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With nation in historic funk, how will Obama inspire us?

WASHINGTON — Many presidents have faced threats from enemies abroad. Many, too, have confronted economic peril.

However, few have faced what Barack Obama will have to address as president: a crisis of confidence that reaches deep into the country's soul.

Genetically optimistic and confident, Americans today are dismayed about their future. Retirement savings have been decimated. Jobs are disappearing. Those who are still working find their paychecks threatened. Houses are worth less. The U.S. auto industry, once the engine of middle-class security, teeters on the edge of collapse. Americans are hunkered down, refusing to spend money and inadvertently feeding the very crisis they're fleeing.

Even as more people look to Washington for help after trusting their money and their fate to the marketplace for a generation, they still harbor deep suspicion about a government, too often corrupt or incompetent, that's let them down from Watergate to Hurricane Katrina.

"It's the worst crisis of confidence in our political and government institutions since 1932," pollster John Zogby said.

No matter how you measure it, Americans are decidedly sour on the state of their country. Consumer confidence dropped to an all-time low in December as measured by the Conference Board. The percentage of people who trust the government to do the right thing is at its lowest since the National Election Studies project started asking that question half a century ago. The ranks of Americans who think the country is on the right track rival all-time lows, according to several polls.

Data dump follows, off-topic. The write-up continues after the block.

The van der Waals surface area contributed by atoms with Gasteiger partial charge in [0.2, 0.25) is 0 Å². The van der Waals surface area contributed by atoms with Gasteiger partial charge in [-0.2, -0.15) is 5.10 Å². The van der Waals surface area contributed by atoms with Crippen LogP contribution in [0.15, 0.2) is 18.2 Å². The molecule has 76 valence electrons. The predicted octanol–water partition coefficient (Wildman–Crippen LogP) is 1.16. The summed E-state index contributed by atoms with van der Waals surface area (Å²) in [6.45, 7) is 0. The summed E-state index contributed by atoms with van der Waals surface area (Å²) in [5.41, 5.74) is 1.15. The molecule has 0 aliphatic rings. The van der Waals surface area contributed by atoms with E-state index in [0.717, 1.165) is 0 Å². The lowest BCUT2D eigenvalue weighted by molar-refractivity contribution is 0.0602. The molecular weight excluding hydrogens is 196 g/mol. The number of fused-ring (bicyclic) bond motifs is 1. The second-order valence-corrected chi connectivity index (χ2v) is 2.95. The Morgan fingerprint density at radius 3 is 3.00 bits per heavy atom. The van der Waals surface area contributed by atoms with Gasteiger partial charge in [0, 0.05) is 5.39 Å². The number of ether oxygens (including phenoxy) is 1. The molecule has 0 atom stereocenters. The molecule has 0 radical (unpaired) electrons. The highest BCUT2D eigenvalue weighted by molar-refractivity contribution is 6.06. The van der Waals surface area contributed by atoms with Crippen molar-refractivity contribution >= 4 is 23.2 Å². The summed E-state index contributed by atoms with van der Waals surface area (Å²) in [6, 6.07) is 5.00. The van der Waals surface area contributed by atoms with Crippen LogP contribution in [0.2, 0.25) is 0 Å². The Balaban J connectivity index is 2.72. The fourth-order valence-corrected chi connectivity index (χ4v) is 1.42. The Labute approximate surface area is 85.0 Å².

This corrosive pessimism could be as dangerous as any enemy the country or its leaders has faced. As Franklin D. Roosevelt said at his inauguration in 1933, "The only thing we have to fear is fear itself: nameless, unreasoning, unjustified terror which paralyzes needed efforts to convert retreat into advance."

As Roosevelt knew then, Obama knows now that restoring confidence and trust is crucial to restoring America. It will test every bit of the young president's skills and will require a broad array of responses, including a clear and convincing voice of optimism, bold proposals that tell people the government is doing something, and competence in governing that assures the land that there's a steady hand at the tiller.

Even before his own inaugural address, Obama has started signaling that it's vital not just to move the numbers on jobs charts, stock markets and balance sheets but also to put some of the swagger back in America's step.

"Many, many Americans are both anxious and uncertain of what the future will hold," he said during a major speech on the economy Thursday, adding that the country has suffered "a devastating loss of trust and confidence in our economy, our financial markets and our government."

"It will take time, perhaps years," he added, "but we can rebuild that lost trust and confidence. We can restore opportunity and prosperity."

How? If it takes recovery to build confidence, but confidence to feed the recovery, which comes first, and how can he drive it?

The first step is Obama himself, and the way he talks to the country.

Roosevelt had the chin-up, jaunty confidence captured in his campaign theme song, "Happy Days Are Here Again," and a smile that said, "We're going to be OK," even in the depths of the Great Depression.